Dairy farmers rustle up opposition to plant-based milks

If it doesn't come out of a mammal, it's not milk, farm interests argue

Not long ago, milk was milk. It came from cows and made its way into the familiar quart and half-gallon containers that lined supermarket refrigeration sections everywhere. Over time, variants emerged -- skim milk, two percent milk, half and half -- but basically, milk was so generic no one would have thought of trademarking it.

That might have been an oversight, because today supermarkets are selling "milk" that is made from soybeans, almonds, coconuts, macadamia nuts, and even peas

It has gotten to the point where dairy farmers are starting to fight back. Milk that comes from plants can't be milk, they say, because milk comes from mammals, not green things. It's not a debate that will be settled by Merriam-Webster, though. Call it what you will, Congress is likely to wind up deciding what is, and isn't, milk.

Lacteal secretion

That's because anything related to agriculture eventually finds its way back to Washington, D.C., where you would have a pretty long drive ahead of you if you wanted to find an actual cow. Already 32 members of Congress are after the Food and Drug Administration (FDA) to issue an edict defining milk as a "lacteal secretion," not something that once had leaves. 

Not surprisingly, those leading the charge are from dairy states -- Rep. Peter Welch (D-Vt.) and Sen. Tammy Baldwin (D-Wis.) Sen. Baldwin's Dairy Pride Act would require the FDA to "issue guidance for nationwide enforcement of mislabeled imitation dairy products within 90 days."

As is the custom when special interests seek to protect their turf, the issue is being framed as an effort to protect vulnerable consumers -- presumably those who do not realize that almond milk is made from almonds rather than from cows' secretions.

"I write to urge you to ensure that the Food and Drug Administration acts to solve a problem impacting consumers and Wisconsin’s dairy industry: the mislabeling of imitation dairy products," Baldwin said in a letter to President Trump. "I would encourage your Administration to enforce the laws on the books that allow the FDA to crack down on the mislabeling of non-dairy products with dairy terms including ‘milk,’ ‘yogurt,’ and ‘cheese.’”

Cows should be worried

Ripple Milk (made from peas) Photo (c) Ripple Foods INc.

There's no disputing that dairy farmers have good reason for worrying that their cows may soon be out of work. Milk consumption has been falling steadily for years, to the point where we now drink 37 percent less milk than in 1970, according to the Department of Agriculture. 

Part of the reason is that consumers are looking for healthy food options. There's a general belief that plant-based foods are healthier for humans and better for the environment, a viewpoint that rings true to the Plant Based Foods Association, which has issued a high-protein response to Sen. Baldwin's bill.

“Our members are proud to offer a wide array of innovative and sustainable food options that consumers are seeking out for many reasons. We reject these attacks by the dairy industry and look forward to a more constructive conversation that ensures consumers are able to access the delicious plant-based options they desire,” said Michele Simon, the group's executive director.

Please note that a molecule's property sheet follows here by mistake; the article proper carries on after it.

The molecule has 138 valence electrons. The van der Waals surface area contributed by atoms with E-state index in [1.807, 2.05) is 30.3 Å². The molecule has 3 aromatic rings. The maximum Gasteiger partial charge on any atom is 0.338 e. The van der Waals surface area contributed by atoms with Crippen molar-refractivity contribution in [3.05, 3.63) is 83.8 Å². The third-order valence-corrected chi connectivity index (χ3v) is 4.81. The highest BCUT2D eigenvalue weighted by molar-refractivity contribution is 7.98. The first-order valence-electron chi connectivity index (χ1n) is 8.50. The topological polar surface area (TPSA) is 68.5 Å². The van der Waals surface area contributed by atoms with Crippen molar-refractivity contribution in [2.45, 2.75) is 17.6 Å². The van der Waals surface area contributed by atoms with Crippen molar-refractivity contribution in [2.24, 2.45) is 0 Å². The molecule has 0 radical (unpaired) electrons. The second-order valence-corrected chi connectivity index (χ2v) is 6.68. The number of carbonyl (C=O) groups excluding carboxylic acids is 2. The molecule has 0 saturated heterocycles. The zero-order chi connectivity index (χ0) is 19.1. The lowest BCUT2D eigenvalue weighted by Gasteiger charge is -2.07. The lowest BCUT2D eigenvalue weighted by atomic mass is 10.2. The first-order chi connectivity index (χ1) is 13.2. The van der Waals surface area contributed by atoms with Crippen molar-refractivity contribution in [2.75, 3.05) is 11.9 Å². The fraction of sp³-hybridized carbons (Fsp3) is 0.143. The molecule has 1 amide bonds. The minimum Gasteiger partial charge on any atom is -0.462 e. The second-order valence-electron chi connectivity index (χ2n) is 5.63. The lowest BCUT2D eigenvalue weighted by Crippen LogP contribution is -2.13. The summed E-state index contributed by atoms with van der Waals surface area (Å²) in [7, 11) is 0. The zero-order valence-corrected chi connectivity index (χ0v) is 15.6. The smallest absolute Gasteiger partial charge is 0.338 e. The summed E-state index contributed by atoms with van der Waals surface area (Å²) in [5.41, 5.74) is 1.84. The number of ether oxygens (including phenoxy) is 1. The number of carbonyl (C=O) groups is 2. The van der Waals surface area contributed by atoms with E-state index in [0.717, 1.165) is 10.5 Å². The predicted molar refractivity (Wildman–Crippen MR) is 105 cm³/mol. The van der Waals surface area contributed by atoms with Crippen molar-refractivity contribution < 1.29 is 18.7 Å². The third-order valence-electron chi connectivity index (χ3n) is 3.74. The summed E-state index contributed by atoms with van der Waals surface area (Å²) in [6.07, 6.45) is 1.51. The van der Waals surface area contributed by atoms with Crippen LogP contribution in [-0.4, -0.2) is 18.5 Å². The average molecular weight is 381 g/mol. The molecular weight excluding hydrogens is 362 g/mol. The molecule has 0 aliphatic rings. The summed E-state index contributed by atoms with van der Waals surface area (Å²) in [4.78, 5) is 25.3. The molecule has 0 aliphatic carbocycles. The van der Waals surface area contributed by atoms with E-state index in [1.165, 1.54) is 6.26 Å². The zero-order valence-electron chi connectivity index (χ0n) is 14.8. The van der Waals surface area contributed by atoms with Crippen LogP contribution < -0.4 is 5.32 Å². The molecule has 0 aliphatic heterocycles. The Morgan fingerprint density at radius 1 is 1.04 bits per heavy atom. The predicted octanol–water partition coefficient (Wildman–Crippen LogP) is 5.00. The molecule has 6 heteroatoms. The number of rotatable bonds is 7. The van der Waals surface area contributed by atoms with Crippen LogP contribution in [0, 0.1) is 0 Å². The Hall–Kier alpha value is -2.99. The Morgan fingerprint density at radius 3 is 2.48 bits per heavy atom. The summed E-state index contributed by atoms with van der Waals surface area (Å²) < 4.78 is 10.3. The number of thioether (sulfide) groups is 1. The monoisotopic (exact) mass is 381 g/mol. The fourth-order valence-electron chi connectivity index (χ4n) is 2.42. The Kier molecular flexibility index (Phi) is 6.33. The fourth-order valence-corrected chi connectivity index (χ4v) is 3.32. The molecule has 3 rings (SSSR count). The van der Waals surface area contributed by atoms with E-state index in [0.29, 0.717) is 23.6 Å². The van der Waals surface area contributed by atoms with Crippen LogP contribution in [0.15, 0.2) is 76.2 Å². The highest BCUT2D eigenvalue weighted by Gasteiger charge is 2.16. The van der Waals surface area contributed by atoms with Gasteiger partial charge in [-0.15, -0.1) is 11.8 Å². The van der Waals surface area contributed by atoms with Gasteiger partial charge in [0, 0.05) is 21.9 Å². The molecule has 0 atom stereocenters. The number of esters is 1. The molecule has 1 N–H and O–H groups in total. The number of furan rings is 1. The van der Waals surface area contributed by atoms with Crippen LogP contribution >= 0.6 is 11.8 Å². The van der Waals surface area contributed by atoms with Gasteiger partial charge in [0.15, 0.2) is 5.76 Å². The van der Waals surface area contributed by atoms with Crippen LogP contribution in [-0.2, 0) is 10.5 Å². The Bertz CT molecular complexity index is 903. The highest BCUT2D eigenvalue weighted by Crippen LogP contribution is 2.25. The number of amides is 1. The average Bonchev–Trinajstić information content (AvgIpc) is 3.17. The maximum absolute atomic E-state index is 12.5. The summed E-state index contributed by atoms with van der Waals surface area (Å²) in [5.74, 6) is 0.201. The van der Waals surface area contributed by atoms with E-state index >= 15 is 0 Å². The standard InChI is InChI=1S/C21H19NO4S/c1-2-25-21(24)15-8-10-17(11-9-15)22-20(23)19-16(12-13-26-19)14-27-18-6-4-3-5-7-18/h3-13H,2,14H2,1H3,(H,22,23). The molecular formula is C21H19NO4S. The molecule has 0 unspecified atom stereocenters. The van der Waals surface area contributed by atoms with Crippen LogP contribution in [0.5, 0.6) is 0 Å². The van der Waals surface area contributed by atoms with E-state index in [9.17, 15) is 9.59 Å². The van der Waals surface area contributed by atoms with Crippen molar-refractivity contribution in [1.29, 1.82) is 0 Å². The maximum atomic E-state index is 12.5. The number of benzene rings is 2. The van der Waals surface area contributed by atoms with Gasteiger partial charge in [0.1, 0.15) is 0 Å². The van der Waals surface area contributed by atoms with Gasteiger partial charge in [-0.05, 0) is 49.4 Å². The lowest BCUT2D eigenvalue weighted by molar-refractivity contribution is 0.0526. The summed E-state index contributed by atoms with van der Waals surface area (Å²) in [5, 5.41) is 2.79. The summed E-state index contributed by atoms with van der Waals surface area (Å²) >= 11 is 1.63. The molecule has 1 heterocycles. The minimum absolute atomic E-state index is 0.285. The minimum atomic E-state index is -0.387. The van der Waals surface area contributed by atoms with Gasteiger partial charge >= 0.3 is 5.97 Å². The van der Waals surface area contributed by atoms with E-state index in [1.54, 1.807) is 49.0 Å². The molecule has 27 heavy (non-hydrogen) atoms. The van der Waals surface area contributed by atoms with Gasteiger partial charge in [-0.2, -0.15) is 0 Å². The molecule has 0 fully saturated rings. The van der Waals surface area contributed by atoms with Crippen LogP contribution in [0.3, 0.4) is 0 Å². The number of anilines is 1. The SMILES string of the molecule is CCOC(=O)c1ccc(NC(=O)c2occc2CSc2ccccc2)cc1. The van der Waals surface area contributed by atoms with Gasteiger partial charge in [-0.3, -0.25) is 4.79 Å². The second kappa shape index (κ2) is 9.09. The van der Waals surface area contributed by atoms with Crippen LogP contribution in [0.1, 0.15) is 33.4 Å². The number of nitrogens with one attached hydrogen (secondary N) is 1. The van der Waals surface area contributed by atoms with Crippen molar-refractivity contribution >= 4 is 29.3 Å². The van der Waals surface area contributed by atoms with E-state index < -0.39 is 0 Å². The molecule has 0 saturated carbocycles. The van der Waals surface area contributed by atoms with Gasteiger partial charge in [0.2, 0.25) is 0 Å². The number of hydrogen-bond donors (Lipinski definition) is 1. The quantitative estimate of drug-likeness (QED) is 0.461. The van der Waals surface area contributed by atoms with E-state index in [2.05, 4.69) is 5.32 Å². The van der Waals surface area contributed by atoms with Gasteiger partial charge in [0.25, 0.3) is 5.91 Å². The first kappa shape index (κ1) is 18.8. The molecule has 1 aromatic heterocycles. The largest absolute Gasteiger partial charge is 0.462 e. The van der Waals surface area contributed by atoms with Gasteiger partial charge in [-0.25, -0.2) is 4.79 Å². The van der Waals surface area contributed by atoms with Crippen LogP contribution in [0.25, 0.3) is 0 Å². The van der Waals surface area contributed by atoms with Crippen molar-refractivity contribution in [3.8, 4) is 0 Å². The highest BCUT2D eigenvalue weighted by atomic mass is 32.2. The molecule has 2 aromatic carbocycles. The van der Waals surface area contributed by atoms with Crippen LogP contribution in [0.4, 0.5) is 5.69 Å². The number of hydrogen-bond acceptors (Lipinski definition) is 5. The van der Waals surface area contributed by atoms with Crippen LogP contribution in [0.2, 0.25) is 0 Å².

In a letter to the FDA, the plant food group argued that plant-based milks are properly labeled with their “common or usual name” -- i.e., milk -- and said that courts have agreed with this position. It quoted a survey by Nutrition Business Journal that found 34 percent of consumers prefer plant-based milks over their dairy counterparts.

A healthier option

While you can argue endlessly about which type of milk-like substance contains more of this or less of that, the plant-based people quote health organizations as saying that plant-based foods are generally a good thing.

 "A pro-vegetarian diet – one that has a higher proportion of plant-based foods compared to animal-based foods is linked to lower risks of dying from heart disease and stroke," the American Heart Association said recently. 

What's a "pro-vegetarian diet?"

"A pro-vegetarian diet doesn’t make absolute recommendations about specific nutrients. It focuses on increasing the proportion of plant based foods relative to animal-based foods, which results in an improved nutritionally balance diet,” said Camille Lassale, Ph.D., lead author and an epidemiologist at Imperial College London’s School of Public Health.

Which brings us back to pea milk, coming soon to a store near you, promises Ripple Foods Inc. While you might not think you could make milk from peas, ask yourself if you would have believed 20 years ago that you could make milk from almonds. It's apparently the case that you can make "milk" from just about any green plant or nut if you want to badly enough.

The advantage of peas over almonds, soybeans, and other popular alternatives, we're told, is that it takes less water to grow a pea than an almond, peas are less allergenic than soybeans, there's no sugar, lots of calcium, and so on. 

Unlike a lot of the marketing wars currently underway, this one doesn't have an obvious "natural" combatant versus a "frankenfood" opponent. Both animal- and plant-based milks are "natural" (though, let's be honest, heavily processed,) so no one's taking any bets on the outcome of this particular food fight. 

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